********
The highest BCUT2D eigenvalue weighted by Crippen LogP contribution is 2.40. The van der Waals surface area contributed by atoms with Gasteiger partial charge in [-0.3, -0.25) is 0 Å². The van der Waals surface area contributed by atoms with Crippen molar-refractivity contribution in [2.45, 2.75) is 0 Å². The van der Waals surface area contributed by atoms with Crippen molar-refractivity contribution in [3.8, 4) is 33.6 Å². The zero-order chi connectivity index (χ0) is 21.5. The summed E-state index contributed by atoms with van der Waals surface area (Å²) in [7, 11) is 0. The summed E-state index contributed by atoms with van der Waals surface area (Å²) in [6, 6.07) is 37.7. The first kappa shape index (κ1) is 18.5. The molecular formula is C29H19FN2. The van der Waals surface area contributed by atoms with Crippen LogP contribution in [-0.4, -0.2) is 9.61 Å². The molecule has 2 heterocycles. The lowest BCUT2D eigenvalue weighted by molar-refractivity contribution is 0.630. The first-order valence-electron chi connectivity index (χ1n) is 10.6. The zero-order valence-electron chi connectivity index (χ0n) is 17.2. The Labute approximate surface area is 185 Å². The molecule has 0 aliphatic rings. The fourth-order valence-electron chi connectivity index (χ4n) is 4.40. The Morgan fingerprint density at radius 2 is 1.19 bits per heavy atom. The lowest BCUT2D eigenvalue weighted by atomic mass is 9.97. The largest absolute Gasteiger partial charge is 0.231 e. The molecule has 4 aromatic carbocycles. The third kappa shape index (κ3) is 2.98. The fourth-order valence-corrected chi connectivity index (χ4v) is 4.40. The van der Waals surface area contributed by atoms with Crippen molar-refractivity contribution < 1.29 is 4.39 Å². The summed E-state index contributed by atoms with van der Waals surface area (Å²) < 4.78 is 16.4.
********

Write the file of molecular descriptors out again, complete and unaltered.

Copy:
The highest BCUT2D eigenvalue weighted by Crippen LogP contribution is 2.40. The van der Waals surface area contributed by atoms with Gasteiger partial charge in [-0.3, -0.25) is 0 Å². The van der Waals surface area contributed by atoms with Crippen molar-refractivity contribution in [2.45, 2.75) is 0 Å². The van der Waals surface area contributed by atoms with Crippen molar-refractivity contribution in [3.8, 4) is 33.6 Å². The zero-order chi connectivity index (χ0) is 21.5. The summed E-state index contributed by atoms with van der Waals surface area (Å²) in [7, 11) is 0. The summed E-state index contributed by atoms with van der Waals surface area (Å²) in [6, 6.07) is 37.7. The first kappa shape index (κ1) is 18.5. The molecular formula is C29H19FN2. The van der Waals surface area contributed by atoms with Crippen LogP contribution in [-0.4, -0.2) is 9.61 Å². The molecule has 2 heterocycles. The lowest BCUT2D eigenvalue weighted by molar-refractivity contribution is 0.630. The first-order valence-electron chi connectivity index (χ1n) is 10.6. The zero-order valence-electron chi connectivity index (χ0n) is 17.2. The Labute approximate surface area is 185 Å². The molecule has 0 aliphatic rings. The fourth-order valence-electron chi connectivity index (χ4n) is 4.40. The Morgan fingerprint density at radius 2 is 1.19 bits per heavy atom. The lowest BCUT2D eigenvalue weighted by atomic mass is 9.97. The largest absolute Gasteiger partial charge is 0.231 e. The molecule has 4 aromatic carbocycles. The third kappa shape index (κ3) is 2.98. The fourth-order valence-corrected chi connectivity index (χ4v) is 4.40. The van der Waals surface area contributed by atoms with Crippen molar-refractivity contribution < 1.29 is 4.39 Å². The summed E-state index contributed by atoms with van der Waals surface area (Å²) < 4.78 is 16.4.